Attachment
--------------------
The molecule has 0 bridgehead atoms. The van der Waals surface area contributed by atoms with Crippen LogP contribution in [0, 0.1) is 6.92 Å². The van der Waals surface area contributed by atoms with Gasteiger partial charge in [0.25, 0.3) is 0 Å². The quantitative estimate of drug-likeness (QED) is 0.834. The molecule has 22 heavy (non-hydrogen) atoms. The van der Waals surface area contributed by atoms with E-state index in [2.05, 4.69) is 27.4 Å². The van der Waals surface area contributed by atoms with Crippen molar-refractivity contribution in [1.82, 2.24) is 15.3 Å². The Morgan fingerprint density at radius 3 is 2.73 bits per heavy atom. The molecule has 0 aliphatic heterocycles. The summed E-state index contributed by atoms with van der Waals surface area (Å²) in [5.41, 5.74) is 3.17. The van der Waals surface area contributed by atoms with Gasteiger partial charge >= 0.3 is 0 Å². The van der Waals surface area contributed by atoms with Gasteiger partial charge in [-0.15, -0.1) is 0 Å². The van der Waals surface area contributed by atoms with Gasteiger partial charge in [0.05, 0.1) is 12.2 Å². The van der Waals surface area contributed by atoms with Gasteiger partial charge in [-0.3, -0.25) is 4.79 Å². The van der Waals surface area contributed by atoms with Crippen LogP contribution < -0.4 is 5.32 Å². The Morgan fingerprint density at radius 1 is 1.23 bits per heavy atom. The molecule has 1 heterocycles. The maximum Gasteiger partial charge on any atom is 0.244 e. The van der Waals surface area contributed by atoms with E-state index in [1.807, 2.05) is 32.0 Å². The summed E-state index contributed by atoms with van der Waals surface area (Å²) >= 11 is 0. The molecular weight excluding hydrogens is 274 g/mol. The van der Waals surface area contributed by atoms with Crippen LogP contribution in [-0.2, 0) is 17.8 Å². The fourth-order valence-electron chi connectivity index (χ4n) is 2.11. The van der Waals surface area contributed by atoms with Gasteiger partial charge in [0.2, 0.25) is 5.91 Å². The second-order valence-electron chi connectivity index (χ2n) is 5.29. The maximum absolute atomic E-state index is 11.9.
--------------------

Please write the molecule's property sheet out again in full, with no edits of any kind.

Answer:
The molecule has 0 bridgehead atoms. The van der Waals surface area contributed by atoms with Crippen LogP contribution in [0, 0.1) is 6.92 Å². The van der Waals surface area contributed by atoms with Gasteiger partial charge in [0.25, 0.3) is 0 Å². The quantitative estimate of drug-likeness (QED) is 0.834. The molecule has 22 heavy (non-hydrogen) atoms. The van der Waals surface area contributed by atoms with E-state index in [2.05, 4.69) is 27.4 Å². The van der Waals surface area contributed by atoms with Crippen molar-refractivity contribution in [1.82, 2.24) is 15.3 Å². The Morgan fingerprint density at radius 3 is 2.73 bits per heavy atom. The molecule has 0 aliphatic heterocycles. The summed E-state index contributed by atoms with van der Waals surface area (Å²) in [5.41, 5.74) is 3.17. The van der Waals surface area contributed by atoms with Gasteiger partial charge >= 0.3 is 0 Å². The van der Waals surface area contributed by atoms with Gasteiger partial charge in [-0.15, -0.1) is 0 Å². The van der Waals surface area contributed by atoms with Gasteiger partial charge in [0.05, 0.1) is 12.2 Å². The van der Waals surface area contributed by atoms with Gasteiger partial charge in [-0.3, -0.25) is 4.79 Å². The van der Waals surface area contributed by atoms with Crippen LogP contribution < -0.4 is 5.32 Å². The Morgan fingerprint density at radius 1 is 1.23 bits per heavy atom. The molecule has 1 heterocycles. The maximum Gasteiger partial charge on any atom is 0.244 e. The van der Waals surface area contributed by atoms with E-state index in [1.807, 2.05) is 32.0 Å². The summed E-state index contributed by atoms with van der Waals surface area (Å²) >= 11 is 0. The molecular weight excluding hydrogens is 274 g/mol. The van der Waals surface area contributed by atoms with Crippen LogP contribution in [-0.2, 0) is 17.8 Å². The fourth-order valence-electron chi connectivity index (χ4n) is 2.11. The van der Waals surface area contributed by atoms with Gasteiger partial charge in [0.2, 0.25) is 5.91 Å². The second-order valence-electron chi connectivity index (χ2n) is 5.29. The maximum absolute atomic E-state index is 11.9.